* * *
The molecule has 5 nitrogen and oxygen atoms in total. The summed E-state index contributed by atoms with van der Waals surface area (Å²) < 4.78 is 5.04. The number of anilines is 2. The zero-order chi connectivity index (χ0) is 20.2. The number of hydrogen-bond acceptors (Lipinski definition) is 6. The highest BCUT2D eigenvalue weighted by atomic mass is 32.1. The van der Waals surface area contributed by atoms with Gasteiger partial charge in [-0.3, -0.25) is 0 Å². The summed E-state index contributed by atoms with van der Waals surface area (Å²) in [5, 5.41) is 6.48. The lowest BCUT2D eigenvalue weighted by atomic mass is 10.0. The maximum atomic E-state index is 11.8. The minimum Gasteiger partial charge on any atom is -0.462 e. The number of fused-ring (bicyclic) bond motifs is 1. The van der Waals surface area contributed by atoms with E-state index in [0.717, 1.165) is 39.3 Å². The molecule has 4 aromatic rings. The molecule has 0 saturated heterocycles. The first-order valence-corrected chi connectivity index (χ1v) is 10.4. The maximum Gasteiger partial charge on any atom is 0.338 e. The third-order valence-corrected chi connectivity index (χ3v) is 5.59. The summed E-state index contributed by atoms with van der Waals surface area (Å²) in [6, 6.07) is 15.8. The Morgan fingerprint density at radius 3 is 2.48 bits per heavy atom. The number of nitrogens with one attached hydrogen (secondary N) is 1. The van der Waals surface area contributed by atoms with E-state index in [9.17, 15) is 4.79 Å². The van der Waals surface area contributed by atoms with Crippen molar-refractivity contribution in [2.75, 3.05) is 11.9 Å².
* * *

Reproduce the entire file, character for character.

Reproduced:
The molecule has 5 nitrogen and oxygen atoms in total. The summed E-state index contributed by atoms with van der Waals surface area (Å²) < 4.78 is 5.04. The number of anilines is 2. The zero-order chi connectivity index (χ0) is 20.2. The number of hydrogen-bond acceptors (Lipinski definition) is 6. The highest BCUT2D eigenvalue weighted by atomic mass is 32.1. The van der Waals surface area contributed by atoms with Gasteiger partial charge in [-0.3, -0.25) is 0 Å². The summed E-state index contributed by atoms with van der Waals surface area (Å²) in [5, 5.41) is 6.48. The lowest BCUT2D eigenvalue weighted by atomic mass is 10.0. The maximum atomic E-state index is 11.8. The minimum Gasteiger partial charge on any atom is -0.462 e. The number of fused-ring (bicyclic) bond motifs is 1. The van der Waals surface area contributed by atoms with E-state index in [0.717, 1.165) is 39.3 Å². The molecule has 4 aromatic rings. The molecule has 0 saturated heterocycles. The first-order valence-corrected chi connectivity index (χ1v) is 10.4. The maximum Gasteiger partial charge on any atom is 0.338 e. The third-order valence-corrected chi connectivity index (χ3v) is 5.59. The summed E-state index contributed by atoms with van der Waals surface area (Å²) in [6, 6.07) is 15.8. The Morgan fingerprint density at radius 3 is 2.48 bits per heavy atom. The number of nitrogens with one attached hydrogen (secondary N) is 1. The van der Waals surface area contributed by atoms with E-state index in [9.17, 15) is 4.79 Å². The van der Waals surface area contributed by atoms with Crippen molar-refractivity contribution in [2.75, 3.05) is 11.9 Å².